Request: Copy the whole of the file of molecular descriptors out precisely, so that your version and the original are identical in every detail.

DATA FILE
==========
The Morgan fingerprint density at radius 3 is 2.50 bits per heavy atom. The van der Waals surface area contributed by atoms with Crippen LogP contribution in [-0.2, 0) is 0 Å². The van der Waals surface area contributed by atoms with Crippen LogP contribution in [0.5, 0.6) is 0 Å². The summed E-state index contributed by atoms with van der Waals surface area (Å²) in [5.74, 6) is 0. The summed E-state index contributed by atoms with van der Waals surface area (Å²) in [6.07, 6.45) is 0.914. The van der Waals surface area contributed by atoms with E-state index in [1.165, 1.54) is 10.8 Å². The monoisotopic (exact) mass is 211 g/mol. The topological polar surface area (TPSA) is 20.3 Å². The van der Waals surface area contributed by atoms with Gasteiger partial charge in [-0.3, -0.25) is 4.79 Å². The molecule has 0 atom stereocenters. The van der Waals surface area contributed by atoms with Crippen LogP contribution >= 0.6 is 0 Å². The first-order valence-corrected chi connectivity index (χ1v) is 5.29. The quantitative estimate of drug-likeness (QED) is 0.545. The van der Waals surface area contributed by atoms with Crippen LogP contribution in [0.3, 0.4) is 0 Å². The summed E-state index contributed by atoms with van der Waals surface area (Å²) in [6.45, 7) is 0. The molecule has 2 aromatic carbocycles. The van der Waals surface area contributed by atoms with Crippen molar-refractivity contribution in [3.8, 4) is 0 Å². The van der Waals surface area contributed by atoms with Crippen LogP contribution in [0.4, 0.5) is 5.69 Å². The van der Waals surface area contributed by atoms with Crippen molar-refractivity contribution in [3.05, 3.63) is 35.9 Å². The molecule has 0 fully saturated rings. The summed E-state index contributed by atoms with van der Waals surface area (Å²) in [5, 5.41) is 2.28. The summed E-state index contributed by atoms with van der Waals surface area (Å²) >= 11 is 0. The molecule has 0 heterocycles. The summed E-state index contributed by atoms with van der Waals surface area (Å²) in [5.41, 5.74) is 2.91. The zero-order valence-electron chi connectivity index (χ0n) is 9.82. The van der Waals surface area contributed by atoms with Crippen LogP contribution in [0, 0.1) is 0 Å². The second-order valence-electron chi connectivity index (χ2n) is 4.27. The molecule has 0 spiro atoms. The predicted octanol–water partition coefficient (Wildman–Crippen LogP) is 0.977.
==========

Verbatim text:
The Morgan fingerprint density at radius 3 is 2.50 bits per heavy atom. The van der Waals surface area contributed by atoms with Crippen LogP contribution in [-0.2, 0) is 0 Å². The van der Waals surface area contributed by atoms with Crippen LogP contribution in [0.5, 0.6) is 0 Å². The summed E-state index contributed by atoms with van der Waals surface area (Å²) in [5.74, 6) is 0. The summed E-state index contributed by atoms with van der Waals surface area (Å²) in [6.07, 6.45) is 0.914. The van der Waals surface area contributed by atoms with E-state index in [1.165, 1.54) is 10.8 Å². The monoisotopic (exact) mass is 211 g/mol. The topological polar surface area (TPSA) is 20.3 Å². The van der Waals surface area contributed by atoms with Gasteiger partial charge in [-0.3, -0.25) is 4.79 Å². The molecule has 0 atom stereocenters. The van der Waals surface area contributed by atoms with Crippen LogP contribution >= 0.6 is 0 Å². The first-order valence-corrected chi connectivity index (χ1v) is 5.29. The quantitative estimate of drug-likeness (QED) is 0.545. The van der Waals surface area contributed by atoms with Crippen LogP contribution in [0.3, 0.4) is 0 Å². The summed E-state index contributed by atoms with van der Waals surface area (Å²) in [6.45, 7) is 0. The molecule has 2 aromatic carbocycles. The van der Waals surface area contributed by atoms with Crippen molar-refractivity contribution in [3.8, 4) is 0 Å². The van der Waals surface area contributed by atoms with Crippen LogP contribution in [0.4, 0.5) is 5.69 Å². The van der Waals surface area contributed by atoms with Crippen molar-refractivity contribution in [3.05, 3.63) is 35.9 Å². The molecule has 0 fully saturated rings. The summed E-state index contributed by atoms with van der Waals surface area (Å²) in [5, 5.41) is 2.28. The summed E-state index contributed by atoms with van der Waals surface area (Å²) >= 11 is 0. The molecule has 0 heterocycles. The summed E-state index contributed by atoms with van der Waals surface area (Å²) in [5.41, 5.74) is 2.91. The zero-order valence-electron chi connectivity index (χ0n) is 9.82. The van der Waals surface area contributed by atoms with Crippen LogP contribution in [0, 0.1) is 0 Å². The second-order valence-electron chi connectivity index (χ2n) is 4.27. The molecule has 0 spiro atoms. The predicted octanol–water partition coefficient (Wildman–Crippen LogP) is 0.977.